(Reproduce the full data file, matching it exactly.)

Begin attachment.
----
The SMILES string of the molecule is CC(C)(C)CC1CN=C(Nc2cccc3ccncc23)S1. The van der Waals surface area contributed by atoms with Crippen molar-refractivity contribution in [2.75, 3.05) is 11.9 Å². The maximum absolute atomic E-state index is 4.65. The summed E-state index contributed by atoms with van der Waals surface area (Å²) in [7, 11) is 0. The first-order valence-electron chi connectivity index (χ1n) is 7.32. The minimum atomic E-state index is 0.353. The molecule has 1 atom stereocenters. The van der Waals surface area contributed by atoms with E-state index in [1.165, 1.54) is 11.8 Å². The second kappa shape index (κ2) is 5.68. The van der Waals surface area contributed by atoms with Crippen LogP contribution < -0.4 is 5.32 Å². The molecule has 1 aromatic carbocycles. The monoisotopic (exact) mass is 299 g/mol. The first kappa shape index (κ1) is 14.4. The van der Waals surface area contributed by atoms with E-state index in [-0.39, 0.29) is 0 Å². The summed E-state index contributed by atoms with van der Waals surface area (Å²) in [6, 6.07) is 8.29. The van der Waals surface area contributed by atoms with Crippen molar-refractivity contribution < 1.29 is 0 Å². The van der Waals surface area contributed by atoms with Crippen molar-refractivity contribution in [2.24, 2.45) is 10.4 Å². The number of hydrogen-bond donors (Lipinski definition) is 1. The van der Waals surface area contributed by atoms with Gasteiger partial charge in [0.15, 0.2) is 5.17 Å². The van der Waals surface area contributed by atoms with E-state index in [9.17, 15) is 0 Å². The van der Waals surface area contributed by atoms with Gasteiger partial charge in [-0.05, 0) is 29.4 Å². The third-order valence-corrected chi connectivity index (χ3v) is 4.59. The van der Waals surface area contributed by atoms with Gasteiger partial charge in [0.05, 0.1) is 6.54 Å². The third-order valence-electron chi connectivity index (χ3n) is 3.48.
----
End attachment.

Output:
The SMILES string of the molecule is CC(C)(C)CC1CN=C(Nc2cccc3ccncc23)S1. The van der Waals surface area contributed by atoms with Crippen molar-refractivity contribution in [2.75, 3.05) is 11.9 Å². The maximum absolute atomic E-state index is 4.65. The summed E-state index contributed by atoms with van der Waals surface area (Å²) in [7, 11) is 0. The first-order valence-electron chi connectivity index (χ1n) is 7.32. The minimum atomic E-state index is 0.353. The molecule has 1 atom stereocenters. The van der Waals surface area contributed by atoms with E-state index in [1.165, 1.54) is 11.8 Å². The second kappa shape index (κ2) is 5.68. The van der Waals surface area contributed by atoms with Crippen LogP contribution < -0.4 is 5.32 Å². The molecule has 1 aromatic carbocycles. The monoisotopic (exact) mass is 299 g/mol. The first kappa shape index (κ1) is 14.4. The van der Waals surface area contributed by atoms with E-state index in [-0.39, 0.29) is 0 Å². The summed E-state index contributed by atoms with van der Waals surface area (Å²) in [6, 6.07) is 8.29. The van der Waals surface area contributed by atoms with Crippen molar-refractivity contribution < 1.29 is 0 Å². The van der Waals surface area contributed by atoms with Crippen molar-refractivity contribution in [2.24, 2.45) is 10.4 Å². The number of hydrogen-bond donors (Lipinski definition) is 1. The van der Waals surface area contributed by atoms with Gasteiger partial charge in [0.15, 0.2) is 5.17 Å². The van der Waals surface area contributed by atoms with E-state index in [9.17, 15) is 0 Å². The van der Waals surface area contributed by atoms with Gasteiger partial charge in [-0.05, 0) is 29.4 Å². The third-order valence-corrected chi connectivity index (χ3v) is 4.59. The van der Waals surface area contributed by atoms with Gasteiger partial charge in [0.05, 0.1) is 6.54 Å². The third-order valence-electron chi connectivity index (χ3n) is 3.48.